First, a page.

Little Scarlet (Easy Rawlins #9)

In “Little Scarlet (Easy Rawlins #9)” by Walter Mosley, the story is set in Los Angeles in 1965, against the backdrop of the Watts riots. Easy Rawlins, a black war veteran turned private detective, is asked to investigate the murder of a young woman. The police are focused on the riots and don’t have time to solve the case, so Easy takes it upon himself to uncover the truth. As he delves deeper into the investigation, he discovers a web of lies, corruption, and racial tension in the city.

As Easy navigates through the dangerous and volatile environment of post-riot Los Angeles, he encounters various characters, some of whom want to help him and others who are determined to stop him from finding the truth. With the police turning a blind eye to the murder and his own life on the line, Easy perseveres to bring justice to the victim and shed light on the racial injustices that plague the city. The novel explores themes of racism, social unrest, and the struggle for justice, all within the context of a gripping detective story.

“Little Scarlet” is a compelling and thought-provoking addition to the Easy Rawlins series, combining the elements of a classic detective novel with a powerful exploration of race relations and social issues. Walter Mosley skillfully weaves together a complex and engaging plot while shedding light on the challenges faced by African Americans in a racially divided society.

Always Outnumbered, Always Outgunned

Always Outnumbered, Always Outgunned is a collection of short stories by Walter Mosley that follows the life of Socrates Fortlow, a tough ex-convict living in South Central Los Angeles. The book delves into Socrates’ struggles and experiences as a black man trying to navigate the challenges of poverty, racism, and violence in his community. Each story presents a different aspect of Socrates’ life as he confronts difficult moral choices and grapples with his own sense of identity and redemption.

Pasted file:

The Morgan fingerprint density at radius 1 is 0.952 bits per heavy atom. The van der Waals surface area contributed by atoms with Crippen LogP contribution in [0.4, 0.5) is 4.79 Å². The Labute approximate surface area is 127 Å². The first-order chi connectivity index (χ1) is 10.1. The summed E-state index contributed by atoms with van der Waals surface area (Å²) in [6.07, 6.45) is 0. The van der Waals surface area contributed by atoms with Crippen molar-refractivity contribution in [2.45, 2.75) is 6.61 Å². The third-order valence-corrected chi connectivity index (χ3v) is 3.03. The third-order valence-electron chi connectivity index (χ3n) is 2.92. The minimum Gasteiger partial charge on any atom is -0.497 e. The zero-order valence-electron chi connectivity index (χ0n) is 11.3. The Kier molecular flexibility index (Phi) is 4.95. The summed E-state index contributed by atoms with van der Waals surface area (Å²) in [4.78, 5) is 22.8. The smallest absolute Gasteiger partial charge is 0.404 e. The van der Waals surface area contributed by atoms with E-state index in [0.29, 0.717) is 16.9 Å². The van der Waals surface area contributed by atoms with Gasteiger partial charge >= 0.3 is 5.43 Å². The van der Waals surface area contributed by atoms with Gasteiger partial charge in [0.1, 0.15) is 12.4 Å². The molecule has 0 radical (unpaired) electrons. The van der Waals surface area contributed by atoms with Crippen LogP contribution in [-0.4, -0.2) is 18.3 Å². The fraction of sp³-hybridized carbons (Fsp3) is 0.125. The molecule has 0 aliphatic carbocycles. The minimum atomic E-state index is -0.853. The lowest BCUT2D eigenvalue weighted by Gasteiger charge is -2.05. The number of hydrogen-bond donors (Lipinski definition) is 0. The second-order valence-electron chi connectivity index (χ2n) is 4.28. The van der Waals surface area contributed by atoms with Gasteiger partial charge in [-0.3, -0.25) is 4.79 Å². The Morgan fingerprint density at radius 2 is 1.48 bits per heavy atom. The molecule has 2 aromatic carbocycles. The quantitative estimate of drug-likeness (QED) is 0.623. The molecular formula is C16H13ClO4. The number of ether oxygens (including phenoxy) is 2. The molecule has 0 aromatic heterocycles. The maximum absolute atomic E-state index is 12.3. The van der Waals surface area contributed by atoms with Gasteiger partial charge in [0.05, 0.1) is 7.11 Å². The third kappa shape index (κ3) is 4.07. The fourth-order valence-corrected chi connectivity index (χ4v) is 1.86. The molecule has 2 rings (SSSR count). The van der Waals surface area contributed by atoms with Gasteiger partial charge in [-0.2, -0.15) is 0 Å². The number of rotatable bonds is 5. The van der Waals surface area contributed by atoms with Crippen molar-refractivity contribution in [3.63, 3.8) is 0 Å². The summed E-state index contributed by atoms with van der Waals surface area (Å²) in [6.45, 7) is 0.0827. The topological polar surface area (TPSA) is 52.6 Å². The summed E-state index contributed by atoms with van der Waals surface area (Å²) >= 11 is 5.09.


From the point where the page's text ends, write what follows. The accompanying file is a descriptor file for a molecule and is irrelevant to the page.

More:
Set against the backdrop of the turbulent streets of Los Angeles, the book provides a raw and unflinching portrayal of the harsh realities faced by the residents of the neighborhood. Mosley’s powerful storytelling captures Socrates’ resilience and determination as he seeks to find meaning and purpose in a world filled with adversity. The collection highlights the themes of community, justice, and the human capacity for hope and transformation.

Always Outnumbered, Always Outgunned offers a gripping and thought-provoking exploration of the human condition, as well as a poignant commentary on the complexities of race and social inequality in America. Through Socrates’ experiences, Mosley offers a compelling and compassionate look at the struggles faced by those living on the margins of society, ultimately delivering a message of hope and resilience in the face of overwhelming odds.

Biography Walter Mosley

Walter Mosley, born in 1952, is a prolific author known for his bestselling mystery series featuring Easy Rawlins, as well as a diverse range of other works including literary fiction, science fiction, young adult novels, and political monographs. His short fiction has been widely published and his nonfiction has appeared in prestigious publications such as the New York Times Magazine and the Nation. Mosley has received numerous awards, including the O. Henry Award, the Anisfield-Wolf Book Award, a Grammy, and PEN America’s Lifetime Achievement Award. He currently resides in New York City.

Author Walter Mosley

In conclusion, Walter Mosley’s books offer a compelling and thought-provoking exploration of race, politics, and social issues through the lens of compelling storytelling and well-developed characters. His work challenges readers to confront the complexities of systemic racism, power dynamics, and identity, while also providing a nuanced portrayal of black experiences in America. Mosley’s ability to weave these ideological lessons into his narratives makes his books both impactful and relevant, offering readers an opportunity to reflect on the complexities of the human experience and the societal forces that shape it.

FAQs about author Walter Mosley

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Published at 9:44 - 27/04/2024